So far we have looked at functions with empty parentheses that do not take arguments, but we can define parameters in function definitions within their parentheses.
A parameter is a named entity in a function definition, specifying an argument that the function can accept.
Let’s create a small program that takes in parameters x, y, and z. We’ll create a function that adds the parameters together in different configurations. The sums of these will be printed by the function. Then we’ll call the function and pass numbers into the function.
We passed the number 1 in for the x parameter, 2 in for the y parameter, and 3 in for the z parameter. These values correspond with each parameter in the order they are given.
The program is essentially doing the following math based on the values we passed to the parameters:
The function also prints a, b, and c, and based on the math above we would expect a to be equal to 3, b to be 4, and c to be 5. Let’s run the program:
When we pass 1, 2, and 3 as parameters to the add_numbers() function, we receive the expected output.
Parameters are arguments that are typically defined as variables within function definitions. They can be assigned values when you run the method, passing the arguments into the function.
In addition to calling parameters in order, you can use keyword arguments in a function call, in which the caller identifies the arguments by the parameter name.
When you use keyword arguments, you can use parameters out of order because the Python interpreter will use the keywords provided to match the values to the parameters.
Let’s create a function that will show us profile information for a user. We’ll pass parameters to it in the form of username (intended as a string), and followers (intended as an integer).
Within the function definition statement, username and followers are contained in the parentheses of the profile_info() function. The block of the function prints out information about the user as strings, making use of the two parameters.
Now, we can call the function and assign parameters to it:
In the first function call, we have filled in the information with a username of sammyshark and followers being 945, in the second function call we used keyword arguments, assigning values to the argument variables.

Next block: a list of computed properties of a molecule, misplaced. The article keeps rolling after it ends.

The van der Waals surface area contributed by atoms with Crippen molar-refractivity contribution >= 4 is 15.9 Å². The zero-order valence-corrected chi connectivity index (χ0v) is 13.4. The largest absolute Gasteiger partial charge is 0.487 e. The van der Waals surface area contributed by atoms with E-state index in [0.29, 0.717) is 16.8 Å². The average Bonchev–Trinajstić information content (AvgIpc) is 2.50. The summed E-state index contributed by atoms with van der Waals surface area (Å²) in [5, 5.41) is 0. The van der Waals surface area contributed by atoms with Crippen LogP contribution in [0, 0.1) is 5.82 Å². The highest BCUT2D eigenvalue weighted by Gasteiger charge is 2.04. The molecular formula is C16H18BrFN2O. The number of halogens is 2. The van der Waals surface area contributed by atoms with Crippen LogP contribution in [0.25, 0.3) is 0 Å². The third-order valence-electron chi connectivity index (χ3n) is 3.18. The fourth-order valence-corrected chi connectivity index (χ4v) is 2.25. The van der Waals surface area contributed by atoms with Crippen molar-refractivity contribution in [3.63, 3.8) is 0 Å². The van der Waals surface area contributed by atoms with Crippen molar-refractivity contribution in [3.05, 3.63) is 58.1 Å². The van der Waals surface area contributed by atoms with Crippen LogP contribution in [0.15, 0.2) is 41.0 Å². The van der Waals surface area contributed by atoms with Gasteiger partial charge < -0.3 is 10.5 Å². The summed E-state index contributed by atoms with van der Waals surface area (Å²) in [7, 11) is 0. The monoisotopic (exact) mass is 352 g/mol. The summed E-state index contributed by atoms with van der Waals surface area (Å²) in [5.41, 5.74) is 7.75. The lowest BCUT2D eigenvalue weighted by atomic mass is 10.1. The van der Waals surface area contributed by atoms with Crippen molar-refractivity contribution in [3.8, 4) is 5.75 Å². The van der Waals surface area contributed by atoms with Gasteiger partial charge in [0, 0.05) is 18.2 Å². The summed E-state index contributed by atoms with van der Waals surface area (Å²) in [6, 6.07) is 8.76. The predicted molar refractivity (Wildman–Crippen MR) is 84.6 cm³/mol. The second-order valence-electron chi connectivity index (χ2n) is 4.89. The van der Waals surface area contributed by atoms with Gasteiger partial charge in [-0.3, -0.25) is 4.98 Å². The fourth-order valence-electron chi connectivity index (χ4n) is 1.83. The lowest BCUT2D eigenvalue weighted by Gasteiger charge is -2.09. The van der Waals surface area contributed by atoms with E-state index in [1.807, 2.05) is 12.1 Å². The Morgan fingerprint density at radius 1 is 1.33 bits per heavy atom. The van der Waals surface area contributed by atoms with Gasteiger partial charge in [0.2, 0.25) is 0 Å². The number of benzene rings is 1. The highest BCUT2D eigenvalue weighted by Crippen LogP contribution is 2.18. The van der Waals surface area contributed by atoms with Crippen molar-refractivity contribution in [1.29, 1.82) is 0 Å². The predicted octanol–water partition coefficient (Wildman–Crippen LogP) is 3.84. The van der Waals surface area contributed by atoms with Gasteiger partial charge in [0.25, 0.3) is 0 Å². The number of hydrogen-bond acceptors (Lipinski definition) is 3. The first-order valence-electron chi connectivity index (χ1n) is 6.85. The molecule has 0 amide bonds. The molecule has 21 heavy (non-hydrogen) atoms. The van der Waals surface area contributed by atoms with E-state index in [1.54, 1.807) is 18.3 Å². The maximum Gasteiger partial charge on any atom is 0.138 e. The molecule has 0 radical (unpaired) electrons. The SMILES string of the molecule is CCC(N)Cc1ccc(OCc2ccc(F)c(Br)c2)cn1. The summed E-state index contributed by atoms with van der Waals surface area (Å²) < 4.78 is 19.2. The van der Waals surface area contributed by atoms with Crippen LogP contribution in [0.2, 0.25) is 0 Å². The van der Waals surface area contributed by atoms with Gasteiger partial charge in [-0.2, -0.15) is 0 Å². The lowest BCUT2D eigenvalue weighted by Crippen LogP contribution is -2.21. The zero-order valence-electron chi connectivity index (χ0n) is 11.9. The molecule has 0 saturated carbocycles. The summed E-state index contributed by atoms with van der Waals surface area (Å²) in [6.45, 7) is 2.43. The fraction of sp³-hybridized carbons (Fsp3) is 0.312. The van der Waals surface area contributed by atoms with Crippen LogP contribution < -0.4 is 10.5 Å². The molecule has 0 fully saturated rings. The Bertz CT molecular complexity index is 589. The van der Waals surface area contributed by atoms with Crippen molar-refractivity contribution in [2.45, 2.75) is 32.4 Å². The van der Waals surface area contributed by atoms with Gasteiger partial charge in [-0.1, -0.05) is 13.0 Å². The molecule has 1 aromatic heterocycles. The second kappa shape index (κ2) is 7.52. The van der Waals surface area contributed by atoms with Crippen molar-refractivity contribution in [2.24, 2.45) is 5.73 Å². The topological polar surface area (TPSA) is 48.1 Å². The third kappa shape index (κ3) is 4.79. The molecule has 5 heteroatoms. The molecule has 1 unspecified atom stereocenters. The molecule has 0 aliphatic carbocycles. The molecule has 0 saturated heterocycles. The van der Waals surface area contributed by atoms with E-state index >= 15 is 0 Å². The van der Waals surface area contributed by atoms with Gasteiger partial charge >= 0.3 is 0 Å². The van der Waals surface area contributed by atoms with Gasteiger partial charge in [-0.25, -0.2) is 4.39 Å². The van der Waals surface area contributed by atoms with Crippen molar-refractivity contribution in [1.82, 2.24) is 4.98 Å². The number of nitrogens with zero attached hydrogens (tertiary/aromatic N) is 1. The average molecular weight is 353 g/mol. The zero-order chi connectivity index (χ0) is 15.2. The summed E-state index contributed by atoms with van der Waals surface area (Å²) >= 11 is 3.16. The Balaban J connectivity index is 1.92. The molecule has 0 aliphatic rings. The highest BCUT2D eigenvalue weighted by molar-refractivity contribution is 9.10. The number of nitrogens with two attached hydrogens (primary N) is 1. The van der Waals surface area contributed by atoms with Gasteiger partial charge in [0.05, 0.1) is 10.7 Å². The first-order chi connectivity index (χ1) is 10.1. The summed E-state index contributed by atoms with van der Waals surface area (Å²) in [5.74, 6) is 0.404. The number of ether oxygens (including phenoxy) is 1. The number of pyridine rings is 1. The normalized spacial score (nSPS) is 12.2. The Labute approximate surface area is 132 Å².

Let’s run the program:
The output shows us the usernames and numbers of followers for both users.
This also permits us to modify the order of the parameters, as in this example of the same program with a different call:
When we run the program again , we’ll receive the following output:
Because the function definition maintains the same order of print() statements, if we use keyword arguments, it does not matter which order we pass them into the function call.
We can also provide default values for one or both of the parameters. Let’s create a default value for the followers parameter with a value of 1:
Now, we can run the function with only the username function assigned, and the number of followers will automatically default to 1. We can also still change the number of followers if we would like.
When we run the program, we’ll receive the following output:
Providing default parameters with values can let us skip defining values for each argument that already has a default.
Write a program using one function that uses 2 parameters to pass in two numbers. The function should then demonstrate 3 maths processes using them.
Write a program using one function that uses keyword arguments to pass in two strings. The function should then use concatenation to combine them.
Write a program that uses 2 functions. One should pass direct parameters and the other should have keyword arguments. The purpose of the program is up to you!!
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K McGuinness - 2018
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